How well is legal technology filling the gap when individuals need help with legal problems? That was the question that Rebecca Sandefur, Associate Professor of Sociology and the Law at the University of Illinois at Urbana–Champaign, and a Faculty Fellow at the American Bar Association, asked when she began the research on a study, Legal Tech for Non-Lawyers: Report of the Survey of US Legal Technologies.
Some of Sandefur’s previous research had looked at whether human, non-lawyer assistance could be effective for people who are involved in court cases, debt collection, and in family issues of different kinds. “If humans who aren’t lawyers can provide meaningful assistance, it seemed reasonable that computers, which also are not lawyers, could also provide meaningful assistance too,” she says.
It turns out computers can, in some cases, offer legal assistance, However, legal technology in the access to justice (A2J) area suffers from some of the same problems as legal tech in the commercial legal market, including outdated design processes, fragmentation, a lack of platforms and standards, and a lack of integration between these tools and public information systems.
Sandefur’s study is a compendium of more than 320 digital legal tools designed to serve non-lawyer users in U.S. jurisdictions. It analyzes the tools in terms of the nature of the assistance they provide and the specific tasks they help with; it then evaluates whether the tools available actually align with the types of legal problems people have.
Some of the findings of the research revealed:
- Most of the tools specialize in one area of law. The most common are: Criminal Law; Family Law; Consumer Law, including bankruptcy; Real Estate, Civil Rights, Employment; Housing; and Health.
- The tools serve users in many ways, but three ways dominate: providing information; providing connections to lawyers; and producing documents. (For a more detailed look at some examples of how those three types of services are carried out, see Leveraging Legal Technology to Improve Access to Justice.)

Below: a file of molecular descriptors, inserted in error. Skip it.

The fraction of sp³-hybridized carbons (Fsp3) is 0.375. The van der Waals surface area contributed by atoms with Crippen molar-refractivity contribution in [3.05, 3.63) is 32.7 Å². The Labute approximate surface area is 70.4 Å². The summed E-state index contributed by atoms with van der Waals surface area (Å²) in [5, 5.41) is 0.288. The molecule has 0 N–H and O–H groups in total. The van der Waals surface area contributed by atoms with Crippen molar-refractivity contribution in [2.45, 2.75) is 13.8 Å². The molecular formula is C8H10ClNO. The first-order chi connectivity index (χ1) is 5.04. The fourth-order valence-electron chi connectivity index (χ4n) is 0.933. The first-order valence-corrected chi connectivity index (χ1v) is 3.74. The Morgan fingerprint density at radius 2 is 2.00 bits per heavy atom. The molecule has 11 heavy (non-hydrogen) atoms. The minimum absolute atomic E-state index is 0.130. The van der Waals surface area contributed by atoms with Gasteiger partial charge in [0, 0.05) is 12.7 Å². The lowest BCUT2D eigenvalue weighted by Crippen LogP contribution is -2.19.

- Just over half the tools (52%) help the user take some of action, whether producing a legal document, compiling evidence, diagnosing a problem, or resolving a dispute.
Still, the analysis identifies several areas where many of the tools fall short:
- Using them requires skills or equipment to which few people in some communities have access.
- Many of the tools do not follow principles of modern design, both in the way they are developed and in the way they display information. Development is not user-friendly.
- For all their coverage of diverse legal issues, most of the tools are very limited in what exactly they do. Many are simply depositories of information; a few help with document generation, but most lack integration with courts or other public systems, which hinders a user’s ability to file documents.
- The types of problems addressed by the tools only partially match the nature of the problems most commonly reported by individuals.
Fragmentation and a Lack of User-Centric Design
One of the key problems identified in the study is that the body of tools offered today are limited, typically to simply providing information or a referral to a lawyer. The report identifies three reasons for this.
First, there’s the fragmented ecology of tool creation — there’s no organization coordinating tool development and no centralized platform. In fact, a wide variety of companies and nonprofit are putting out tools in apps or various web-based formats, with very inconsistent results.